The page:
Before discussing the details of the structure and operation of the system 20 it should be noted that in order to make magnetic resonance measurements of fluids, e.g., oil, in rock formations adjacent the bore hole while the apparatus 20 is being used three basic conditions must be satisfied. The first condition is that the static and alternating (rf) magnetic fields produced by the apparatus must remain orthogonal to each other while rotation of the apparatus 20 is accomplished. Thus, as will be seen hereinafter the external static and alternating fields produced by the NMR logging means 24 is symmetrical about the longitudinal axis of the apparatus. The second condition for effective operation is that the rotation of the drill portion 22 must be well below the Larmor frequency. As will be described in detail later, the Larmor frequency is in the range of 1 MHz while the tool rotation is less than ten Hz. Lastly, since drill collars are all made of electrically conductive steel to provide proper strength, and since it is well known that electro-magnetic waves have a difficulty penetrating electro-conductors, with the steel even affecting the electro-magnetic propagation when they are in close proximity, the probe portion of the NMR logging means 24 includes an RF antenna which is disposed on a non-conductive magnetic sleeve outside of a steel collar forming the probe.
Turning now to FIG. 1 it can be seen that the apparatus 20 is in the form of a steel casing made up of a plurality of longitudinally disposed sections forming and/or housing the drilling means 22, the NMR logging means 24, and the stabilizing means 26. In particular, the free end section of the system 20 is in the form of a tubular, steel, collar section 34 on which a drill bit 36 is mounted. The drill bit 36 and its supporting collar 34 form the heretofore identified drilling means 22. The drill bit 36 may be any type of conventional drill bit used for drilling oil well holes.
The drill bit collar 34 is mounted on the far (distal) end of a collar section 38. The section 38 is also a tubular member, preferably formed of steel, whose outer periphery is circular. A plurality of fins 40 project radially outward from the outer surface of the section 38. Each fin is an elongated member having a longitudinally extending end portion 40A, an angularly extending intermediate portion 40B, and a second, longitudinally extending end portion 40C. Thus, the end portions 40A and 40C of each fin are offset circumferentially from each other by the angularly extending intermediate portion. This fin arrangement forms the heretofore identified stabilization means and in so doing facilitates the stabilization of the spin of the apparatus 20 during the drilling/logging. Moreover, as shown clearly in FIG. 3 the fins are arranged so that their top surface engages the inner wall of the bore hole, thereby keeping the apparatus 20 centered in the bore hole as drilling and logging are accomplished.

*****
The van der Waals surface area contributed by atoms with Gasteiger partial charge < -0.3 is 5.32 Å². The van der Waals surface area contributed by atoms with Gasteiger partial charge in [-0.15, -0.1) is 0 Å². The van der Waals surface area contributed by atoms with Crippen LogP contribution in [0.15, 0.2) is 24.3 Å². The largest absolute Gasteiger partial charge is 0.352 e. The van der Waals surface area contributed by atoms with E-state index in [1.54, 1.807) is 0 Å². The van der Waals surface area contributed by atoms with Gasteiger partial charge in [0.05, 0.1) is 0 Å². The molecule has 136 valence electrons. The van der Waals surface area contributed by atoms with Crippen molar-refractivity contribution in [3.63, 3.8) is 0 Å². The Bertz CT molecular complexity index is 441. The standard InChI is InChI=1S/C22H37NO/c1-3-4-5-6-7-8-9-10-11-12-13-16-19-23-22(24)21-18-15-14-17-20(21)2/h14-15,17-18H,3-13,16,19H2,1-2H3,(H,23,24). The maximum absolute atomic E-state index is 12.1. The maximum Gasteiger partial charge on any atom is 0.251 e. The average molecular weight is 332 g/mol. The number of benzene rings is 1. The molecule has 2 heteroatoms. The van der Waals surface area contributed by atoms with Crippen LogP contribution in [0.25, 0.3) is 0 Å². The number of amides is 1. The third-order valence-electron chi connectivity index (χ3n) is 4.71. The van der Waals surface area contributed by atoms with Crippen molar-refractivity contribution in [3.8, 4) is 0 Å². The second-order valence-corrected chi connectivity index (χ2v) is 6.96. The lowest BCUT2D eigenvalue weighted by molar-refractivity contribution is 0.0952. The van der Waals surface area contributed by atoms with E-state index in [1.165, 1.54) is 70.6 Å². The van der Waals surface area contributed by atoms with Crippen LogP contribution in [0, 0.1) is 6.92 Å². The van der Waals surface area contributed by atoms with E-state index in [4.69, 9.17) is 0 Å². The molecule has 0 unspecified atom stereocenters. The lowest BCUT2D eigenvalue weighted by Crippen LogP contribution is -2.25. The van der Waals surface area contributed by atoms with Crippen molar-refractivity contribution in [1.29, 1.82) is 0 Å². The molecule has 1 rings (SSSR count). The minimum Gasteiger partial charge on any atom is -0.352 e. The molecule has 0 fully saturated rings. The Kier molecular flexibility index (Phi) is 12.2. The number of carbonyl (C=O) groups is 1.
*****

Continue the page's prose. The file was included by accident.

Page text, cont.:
The stabilizing collar section 38 is releasably secured to another collar section 42 via a threaded connector 44. The collar section 42 forms the heretofore identified probe portion of the NMR logging means 24 and hence includes the magnet and antenna assembly mentioned earlier. That assembly basically comprises a magnet 46 and a pair of antennae 48 and 50. As can be seen section 42 is a tubular member, preferably formed of stainless steel, having an externally threaded end 44 which extends into a correspondingly internally threaded throat at the proximal end of the stabilizing section 38.
The magnet 46 will be described later, suffice it for now to state that it comprises a tubular member which serves to create the static magnetic field in the sensitive volume. The antennae 48 and 50 are each mounted on the tubular magnet 46, in a manner also to be described later.
The antenna 48 serves as the means for creating the rf field in the sensitive volume in order to excite the nuclei of the material(s) sought to be analyzed therein. In addition, the antenna 48 serves as the means for receiving the NMR-signals produced by the excited nuclei. The antenna 50 serves as a calibration antenna, i.e., it and associate electronic means (not shown) effect the measurement of the electrical loading of the environment in order to calibrate the system 20.